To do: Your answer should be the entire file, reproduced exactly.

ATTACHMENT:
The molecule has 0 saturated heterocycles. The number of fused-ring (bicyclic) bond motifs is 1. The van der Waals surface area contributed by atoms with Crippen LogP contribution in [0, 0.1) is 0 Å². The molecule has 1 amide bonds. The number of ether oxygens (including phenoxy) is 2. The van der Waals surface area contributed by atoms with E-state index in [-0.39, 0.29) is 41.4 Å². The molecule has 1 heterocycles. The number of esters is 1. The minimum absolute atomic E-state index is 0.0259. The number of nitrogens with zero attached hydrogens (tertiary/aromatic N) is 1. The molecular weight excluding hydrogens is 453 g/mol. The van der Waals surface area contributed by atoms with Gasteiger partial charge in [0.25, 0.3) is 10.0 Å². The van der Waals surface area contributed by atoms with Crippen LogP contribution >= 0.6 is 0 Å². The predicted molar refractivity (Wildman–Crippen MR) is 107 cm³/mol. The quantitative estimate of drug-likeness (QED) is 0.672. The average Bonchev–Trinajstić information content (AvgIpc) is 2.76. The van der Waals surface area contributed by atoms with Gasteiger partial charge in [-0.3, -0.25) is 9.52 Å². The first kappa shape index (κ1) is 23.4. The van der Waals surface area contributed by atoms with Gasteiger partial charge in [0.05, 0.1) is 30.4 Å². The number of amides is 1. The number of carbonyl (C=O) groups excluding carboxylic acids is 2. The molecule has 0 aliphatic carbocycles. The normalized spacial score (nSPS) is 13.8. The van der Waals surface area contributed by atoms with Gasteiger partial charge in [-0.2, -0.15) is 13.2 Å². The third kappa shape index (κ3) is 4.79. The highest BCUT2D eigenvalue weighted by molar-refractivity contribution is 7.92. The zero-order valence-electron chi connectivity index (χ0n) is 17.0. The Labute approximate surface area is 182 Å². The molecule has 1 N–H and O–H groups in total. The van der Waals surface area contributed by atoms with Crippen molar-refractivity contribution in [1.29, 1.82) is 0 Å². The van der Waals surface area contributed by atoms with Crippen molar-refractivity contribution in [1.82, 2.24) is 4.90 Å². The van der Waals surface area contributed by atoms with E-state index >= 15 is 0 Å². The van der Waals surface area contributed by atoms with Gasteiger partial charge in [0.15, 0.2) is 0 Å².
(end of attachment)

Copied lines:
The molecule has 0 saturated heterocycles. The number of fused-ring (bicyclic) bond motifs is 1. The van der Waals surface area contributed by atoms with Crippen LogP contribution in [0, 0.1) is 0 Å². The molecule has 1 amide bonds. The number of ether oxygens (including phenoxy) is 2. The van der Waals surface area contributed by atoms with E-state index in [-0.39, 0.29) is 41.4 Å². The molecule has 1 heterocycles. The number of esters is 1. The minimum absolute atomic E-state index is 0.0259. The number of nitrogens with zero attached hydrogens (tertiary/aromatic N) is 1. The molecular weight excluding hydrogens is 453 g/mol. The van der Waals surface area contributed by atoms with Gasteiger partial charge in [0.25, 0.3) is 10.0 Å². The van der Waals surface area contributed by atoms with Crippen LogP contribution >= 0.6 is 0 Å². The predicted molar refractivity (Wildman–Crippen MR) is 107 cm³/mol. The quantitative estimate of drug-likeness (QED) is 0.672. The average Bonchev–Trinajstić information content (AvgIpc) is 2.76. The van der Waals surface area contributed by atoms with Gasteiger partial charge in [-0.3, -0.25) is 9.52 Å². The first kappa shape index (κ1) is 23.4. The van der Waals surface area contributed by atoms with Gasteiger partial charge in [0.05, 0.1) is 30.4 Å². The number of amides is 1. The number of carbonyl (C=O) groups excluding carboxylic acids is 2. The molecule has 0 aliphatic carbocycles. The normalized spacial score (nSPS) is 13.8. The van der Waals surface area contributed by atoms with Gasteiger partial charge in [-0.2, -0.15) is 13.2 Å². The third kappa shape index (κ3) is 4.79. The highest BCUT2D eigenvalue weighted by molar-refractivity contribution is 7.92. The zero-order valence-electron chi connectivity index (χ0n) is 17.0. The Labute approximate surface area is 182 Å². The molecule has 1 N–H and O–H groups in total. The van der Waals surface area contributed by atoms with Crippen molar-refractivity contribution in [1.29, 1.82) is 0 Å². The van der Waals surface area contributed by atoms with Crippen molar-refractivity contribution in [1.82, 2.24) is 4.90 Å². The van der Waals surface area contributed by atoms with E-state index >= 15 is 0 Å². The van der Waals surface area contributed by atoms with Gasteiger partial charge in [0.15, 0.2) is 0 Å².